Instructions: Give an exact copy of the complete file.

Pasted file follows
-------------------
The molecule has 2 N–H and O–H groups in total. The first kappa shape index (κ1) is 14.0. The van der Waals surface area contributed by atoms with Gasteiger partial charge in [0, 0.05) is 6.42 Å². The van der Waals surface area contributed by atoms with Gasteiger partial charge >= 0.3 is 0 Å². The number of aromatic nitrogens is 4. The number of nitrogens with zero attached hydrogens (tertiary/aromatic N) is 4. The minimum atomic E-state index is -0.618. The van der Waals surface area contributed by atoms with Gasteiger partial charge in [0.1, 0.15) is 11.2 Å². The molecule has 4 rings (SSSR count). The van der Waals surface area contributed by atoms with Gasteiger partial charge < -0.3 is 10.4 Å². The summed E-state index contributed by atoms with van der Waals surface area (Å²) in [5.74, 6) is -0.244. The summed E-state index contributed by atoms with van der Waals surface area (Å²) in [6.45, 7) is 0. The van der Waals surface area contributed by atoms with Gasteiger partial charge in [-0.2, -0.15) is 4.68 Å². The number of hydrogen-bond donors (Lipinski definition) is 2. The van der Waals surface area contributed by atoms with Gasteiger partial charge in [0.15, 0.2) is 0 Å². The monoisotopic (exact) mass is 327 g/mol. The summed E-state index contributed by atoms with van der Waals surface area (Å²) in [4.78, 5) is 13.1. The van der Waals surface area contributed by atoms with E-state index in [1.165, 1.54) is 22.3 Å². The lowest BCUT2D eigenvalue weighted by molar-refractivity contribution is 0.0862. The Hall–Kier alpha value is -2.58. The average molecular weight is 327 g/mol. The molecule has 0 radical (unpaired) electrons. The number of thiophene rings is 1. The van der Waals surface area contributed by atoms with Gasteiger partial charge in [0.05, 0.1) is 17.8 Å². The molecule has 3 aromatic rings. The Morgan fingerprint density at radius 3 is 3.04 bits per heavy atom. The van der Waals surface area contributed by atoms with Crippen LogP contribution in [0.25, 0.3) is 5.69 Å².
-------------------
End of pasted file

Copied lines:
The molecule has 2 N–H and O–H groups in total. The first kappa shape index (κ1) is 14.0. The van der Waals surface area contributed by atoms with Gasteiger partial charge in [0, 0.05) is 6.42 Å². The van der Waals surface area contributed by atoms with Gasteiger partial charge >= 0.3 is 0 Å². The number of aromatic nitrogens is 4. The number of nitrogens with zero attached hydrogens (tertiary/aromatic N) is 4. The minimum atomic E-state index is -0.618. The van der Waals surface area contributed by atoms with Gasteiger partial charge in [0.1, 0.15) is 11.2 Å². The molecule has 4 rings (SSSR count). The van der Waals surface area contributed by atoms with Gasteiger partial charge < -0.3 is 10.4 Å². The summed E-state index contributed by atoms with van der Waals surface area (Å²) in [5.74, 6) is -0.244. The summed E-state index contributed by atoms with van der Waals surface area (Å²) in [6.45, 7) is 0. The van der Waals surface area contributed by atoms with Gasteiger partial charge in [-0.2, -0.15) is 4.68 Å². The number of hydrogen-bond donors (Lipinski definition) is 2. The van der Waals surface area contributed by atoms with Gasteiger partial charge in [0.15, 0.2) is 0 Å². The monoisotopic (exact) mass is 327 g/mol. The summed E-state index contributed by atoms with van der Waals surface area (Å²) in [4.78, 5) is 13.1. The van der Waals surface area contributed by atoms with E-state index in [1.165, 1.54) is 22.3 Å². The lowest BCUT2D eigenvalue weighted by molar-refractivity contribution is 0.0862. The Hall–Kier alpha value is -2.58. The average molecular weight is 327 g/mol. The molecule has 0 radical (unpaired) electrons. The number of thiophene rings is 1. The van der Waals surface area contributed by atoms with Gasteiger partial charge in [0.05, 0.1) is 17.8 Å². The molecule has 3 aromatic rings. The Morgan fingerprint density at radius 3 is 3.04 bits per heavy atom. The van der Waals surface area contributed by atoms with Crippen LogP contribution in [0.25, 0.3) is 5.69 Å².